“I mean,” said the little Italian, “that it would be extremely awkward if there is a third gentleman present on this inconvenient occasion.”

“It would, indeed,” said the other.


Both men turned with a start, for the voice that asked the question without any trace of emotion was the voice of a third man, and he stood in the doorway screened from all possibility of observation from the window by the angle of the room.

He was dressed in an evening suit, and he carried a light overcoat across his arm.

What manner of man he was, and how he looked, they had no means of judging, for from his chin to his forehead his face was covered by a black mask.

“Please do not move,” he said, “and do not regard the revolver I am holding in the light of a menace. I merely carry it for self-defence, and you will admit that under the circumstances, and knowing the extreme delicacy of my position, I am fairly well justified in taking this precaution.”

George Wallis laughed a little under his breath.

“Sir,” he said, without shifting his position, “you may be a man after my own heart, but I shall know better when you have told me exactly what you want.”

“I want to learn,” said the stranger.

He stood there regarding the pair with obvious interest. The eyes which shone through the holes of the mask were alive and keen.

“Go on with your work, please,” he said. “I should hate to interrupt you.”

George Wallis picked up the blow-pipe and addressed himself again to the safe door. He was a most adaptable man, and the situation in which he found himself nonplussed had yet to occur.

“Since,” he said, “it makes absolutely no difference as to whether I leave off or whether I go on, if you are a representative of law and order, I may as well go on, because if you are not a representative of those two admirable, excellent and necessary qualities I might at least save half the swag with you.”

“You may save the lot,” said the man sharply. “I do not wish to share the proceeds of your robbery, but I want to know how you do it---that is all.”

“You shall learn,” said George Wallis, that most notorious of burglars, “and at the hands of an expert, I beg you to believe.”

“That I know,” said the other calmly.

Wallis went on with his task apparently undisturbed by this extraordinary interruption. The little Italian’s hands had twitched nervously, and here might have been trouble, but the strength of the other man, who was evidently the leader of the two, and his self-possession had heartened his companion to accept whatever consequences the presence of this man might threaten. It was the masked stranger who broke the silence.

“Isn’t it an extraordinary thing,” he said, “that whilst technical schools exist for teaching every kind of trade, art and craft, there is none which engage in teaching the art of destruction. Believe me, I am very grateful that I have had this opportunity of sitting at the feet of a master.”

His voice was not unpleasant, but there was a certain hardness which was not in harmony with the flippant tone he adopted.

The man on the floor went on with his work for a little while, then he said without turning his head----

“I am anxious to know exactly how you got in.”

“I followed close behind you,” said the masked man. “I knew there would be a reasonable interval between the two of you. You see,” he went on, “you have been watching this office for the greater part of a week; one of you has been on duty practically every night. You rented a small office higher up this street which offered a view of these premises. I gathered that you had chosen to-night because you brought your gas with you this morning. You were waiting in the dark hall-way of the building in which your office is situated, one of you watching for the light to go out and Mr. Gilderheim depart. When he had gone, you, sir”---he addressed the man on the floor---“came out immediately, your companion did not follow so soon. Moreover, he stopped to pick up a small bundle of letters which had apparently been dropped by some careless person, and since these letters included two sealed packets such as the merchants of Hatton Garden send to their clients. I was able to escape the observation of the second man and keep reasonably close to you.”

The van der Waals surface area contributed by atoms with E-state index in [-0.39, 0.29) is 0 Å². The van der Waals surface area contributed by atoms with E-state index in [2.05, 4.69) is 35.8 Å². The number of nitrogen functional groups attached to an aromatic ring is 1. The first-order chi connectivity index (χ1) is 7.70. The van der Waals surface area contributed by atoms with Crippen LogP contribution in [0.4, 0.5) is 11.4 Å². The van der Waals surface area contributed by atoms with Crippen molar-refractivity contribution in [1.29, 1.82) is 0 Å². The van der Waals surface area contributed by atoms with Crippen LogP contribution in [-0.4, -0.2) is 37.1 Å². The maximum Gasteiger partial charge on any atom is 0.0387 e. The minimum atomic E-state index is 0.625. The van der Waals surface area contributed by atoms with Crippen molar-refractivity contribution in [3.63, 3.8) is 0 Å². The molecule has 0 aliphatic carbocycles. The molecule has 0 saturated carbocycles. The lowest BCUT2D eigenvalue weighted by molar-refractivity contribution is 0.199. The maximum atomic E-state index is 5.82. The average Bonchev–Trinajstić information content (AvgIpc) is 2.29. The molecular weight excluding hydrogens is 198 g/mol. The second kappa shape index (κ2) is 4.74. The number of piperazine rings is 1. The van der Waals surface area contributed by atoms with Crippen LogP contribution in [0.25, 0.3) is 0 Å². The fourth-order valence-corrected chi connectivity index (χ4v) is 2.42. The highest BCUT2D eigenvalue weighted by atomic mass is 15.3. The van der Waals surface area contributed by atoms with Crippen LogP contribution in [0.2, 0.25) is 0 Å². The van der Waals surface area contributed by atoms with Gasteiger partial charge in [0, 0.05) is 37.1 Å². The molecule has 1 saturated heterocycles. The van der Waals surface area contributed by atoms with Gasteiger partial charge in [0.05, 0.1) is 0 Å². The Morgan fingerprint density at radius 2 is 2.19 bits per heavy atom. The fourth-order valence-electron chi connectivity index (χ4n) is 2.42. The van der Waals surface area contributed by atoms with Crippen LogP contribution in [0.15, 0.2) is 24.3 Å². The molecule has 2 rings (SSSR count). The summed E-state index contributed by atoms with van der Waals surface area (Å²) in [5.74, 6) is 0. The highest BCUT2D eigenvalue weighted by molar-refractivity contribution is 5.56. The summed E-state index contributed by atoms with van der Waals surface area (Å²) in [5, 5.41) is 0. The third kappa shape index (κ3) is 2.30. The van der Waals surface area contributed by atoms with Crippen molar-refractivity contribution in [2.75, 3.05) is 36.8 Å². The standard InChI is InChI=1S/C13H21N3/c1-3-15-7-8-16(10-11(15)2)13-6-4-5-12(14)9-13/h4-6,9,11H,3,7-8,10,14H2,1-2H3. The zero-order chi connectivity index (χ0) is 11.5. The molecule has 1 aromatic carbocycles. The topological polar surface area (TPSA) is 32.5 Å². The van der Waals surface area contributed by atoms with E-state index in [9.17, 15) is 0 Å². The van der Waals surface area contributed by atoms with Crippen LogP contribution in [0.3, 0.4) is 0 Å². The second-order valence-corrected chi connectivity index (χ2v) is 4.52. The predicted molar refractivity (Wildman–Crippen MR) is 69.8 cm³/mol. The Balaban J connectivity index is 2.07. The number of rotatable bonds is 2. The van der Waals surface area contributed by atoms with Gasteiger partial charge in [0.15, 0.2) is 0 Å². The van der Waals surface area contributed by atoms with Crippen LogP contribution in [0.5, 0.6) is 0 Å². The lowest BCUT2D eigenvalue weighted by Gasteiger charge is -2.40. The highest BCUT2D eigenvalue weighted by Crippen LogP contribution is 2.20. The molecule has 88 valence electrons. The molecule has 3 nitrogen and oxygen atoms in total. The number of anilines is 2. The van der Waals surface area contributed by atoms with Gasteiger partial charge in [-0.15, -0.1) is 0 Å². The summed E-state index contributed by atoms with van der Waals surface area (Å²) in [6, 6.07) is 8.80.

Callidino laughed softly.

“That is true,” he said, with a nod to the man on the floor. “It was very clever. I suppose you dropped the packet?”

The masked man inclined his head.

“Please go on,” he said, “do not let me interrupt you.”

“What is going to happen when I have finished?” asked George, still keeping his face to the safe.

“As far as I am concerned, nothing. Just as soon as you have got through your work, and have extracted whatever booty there is to be extracted, I shall retire.”

“You want your share, I suppose?”

“Not at all,” said the other calmly. “I do not want my share by any means. I am not entitled to it. My position in society prevents me from going farther down the slippery path than to connive at your larceny.”

“Felony,” corrected the man on the floor.

“Felony,” agreed the other.

He waited until without a sound the heavy door of the safe swung open and George had put his hand inside to extract the contents, and then, without a word, he passed through the door, closing it behind him.

The two men sat up tensely and listened. They heard nothing more until the soft thud of the outer door told them that their remarkable visitor had departed.

They exchanged glances---interest on the one face, amusement on the other.

“That is a remarkable man,” said Callidino.

The other nodded.

“Most remarkable,” he said, “and more remarkable will it be if we get out of Hatton Garden to-night with the loot.”

It would seem that the “more than most” remarkable happening of all actually occurred, for none saw the jewel thieves go, and the smashing of Gilderheim’s jewel safe provided an excellent alternative topic for conversation to the prospect of Sunstar for the Derby.